To change themes, we need to pass the root-level TeamsComponentContext a different theme. When a theme changes, all the child elements wrapped in ConnectedComponent will be re-rendered. See previous section “Dynamically Handle Theme Changes.”

There are other ways to connect your component to TeamsComponentContext. If you’re familiar with Redux, you may prefer the following pattern:

import React, { Component } from ‘react’;
import { TeamsComponentContext, ThemeStyle, connectTeamsComponent } from ‘msteams-ui-components-react’

class App extends Component {
    render() {
        return (
            <TeamsComponentContext
                fontSize={16}
                theme={ThemeStyle.HighContrast}>
                <MyComponent />
            </TeamsComponentContext>
        );
    }
}

class MyComponentInner extends Component {
    render() {
        const context = this.props.context;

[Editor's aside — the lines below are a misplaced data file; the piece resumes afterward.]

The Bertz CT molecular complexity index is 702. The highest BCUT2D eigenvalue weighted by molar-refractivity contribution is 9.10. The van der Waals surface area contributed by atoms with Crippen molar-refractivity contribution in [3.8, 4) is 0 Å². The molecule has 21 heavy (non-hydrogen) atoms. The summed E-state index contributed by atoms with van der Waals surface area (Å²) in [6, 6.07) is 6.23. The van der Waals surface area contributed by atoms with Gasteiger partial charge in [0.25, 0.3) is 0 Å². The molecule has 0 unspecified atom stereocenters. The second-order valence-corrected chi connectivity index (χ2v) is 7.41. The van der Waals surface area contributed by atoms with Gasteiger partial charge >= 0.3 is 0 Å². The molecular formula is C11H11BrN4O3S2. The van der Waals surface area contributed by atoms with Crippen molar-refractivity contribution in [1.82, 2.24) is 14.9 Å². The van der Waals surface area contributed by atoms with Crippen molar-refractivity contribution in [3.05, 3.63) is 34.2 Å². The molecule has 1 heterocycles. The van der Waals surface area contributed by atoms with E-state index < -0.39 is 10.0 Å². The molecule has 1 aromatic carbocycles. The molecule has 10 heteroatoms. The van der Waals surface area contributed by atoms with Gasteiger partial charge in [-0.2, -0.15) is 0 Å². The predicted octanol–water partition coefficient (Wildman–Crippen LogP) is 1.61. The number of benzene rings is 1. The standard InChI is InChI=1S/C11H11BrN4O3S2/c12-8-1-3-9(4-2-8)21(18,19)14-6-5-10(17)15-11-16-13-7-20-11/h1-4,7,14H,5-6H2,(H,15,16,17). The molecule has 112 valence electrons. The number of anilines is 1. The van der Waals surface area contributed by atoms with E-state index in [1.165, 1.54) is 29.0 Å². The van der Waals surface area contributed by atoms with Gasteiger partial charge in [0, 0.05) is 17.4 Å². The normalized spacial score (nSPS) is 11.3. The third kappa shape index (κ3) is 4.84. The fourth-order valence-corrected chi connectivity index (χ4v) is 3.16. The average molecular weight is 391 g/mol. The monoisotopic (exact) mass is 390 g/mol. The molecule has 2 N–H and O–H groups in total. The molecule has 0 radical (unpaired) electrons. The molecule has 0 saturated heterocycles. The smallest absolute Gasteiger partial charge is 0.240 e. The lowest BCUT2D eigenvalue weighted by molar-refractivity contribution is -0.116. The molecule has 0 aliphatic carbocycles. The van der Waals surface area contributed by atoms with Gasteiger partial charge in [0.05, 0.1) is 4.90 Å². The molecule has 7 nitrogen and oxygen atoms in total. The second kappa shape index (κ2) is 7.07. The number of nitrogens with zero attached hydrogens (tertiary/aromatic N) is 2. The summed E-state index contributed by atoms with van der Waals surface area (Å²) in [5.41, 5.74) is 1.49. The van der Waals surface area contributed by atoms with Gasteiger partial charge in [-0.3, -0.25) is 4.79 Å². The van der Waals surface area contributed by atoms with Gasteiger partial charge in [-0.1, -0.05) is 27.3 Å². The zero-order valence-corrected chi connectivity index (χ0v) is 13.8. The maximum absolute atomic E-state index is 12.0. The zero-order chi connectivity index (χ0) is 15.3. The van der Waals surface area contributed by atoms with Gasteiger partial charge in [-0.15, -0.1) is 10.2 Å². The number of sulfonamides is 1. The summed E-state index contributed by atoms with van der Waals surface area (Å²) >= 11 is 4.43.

switch (context.style) {
            case ThemeStyle.Dark:
                return <div style={{ color: context.colors.dark.brand00 }}>Dark theme!</div>;
            case ThemeStyle.HighContrast:
                return <div style={{ color: context.colors.highContrast.black }}>High Contrast theme!</div>;
            case ThemeStyle.Light:
                return <div style={{ color: context.colors.light.brand00 }}>Light theme!</div>;
        }
    }
}

const MyComponent = connectTeamsComponent(MyComponentInner);

export default App;

In this method, instead of using ConnectedComponent, you use the connectTeamsComponent function. The connectTeamsComponent function takes your current component and returns a new component with the context object injected.

Next steps

Head to Teams App Studio and check out all the controls we offer and sample code of how to use them. Don’t forget to explore them in different themes.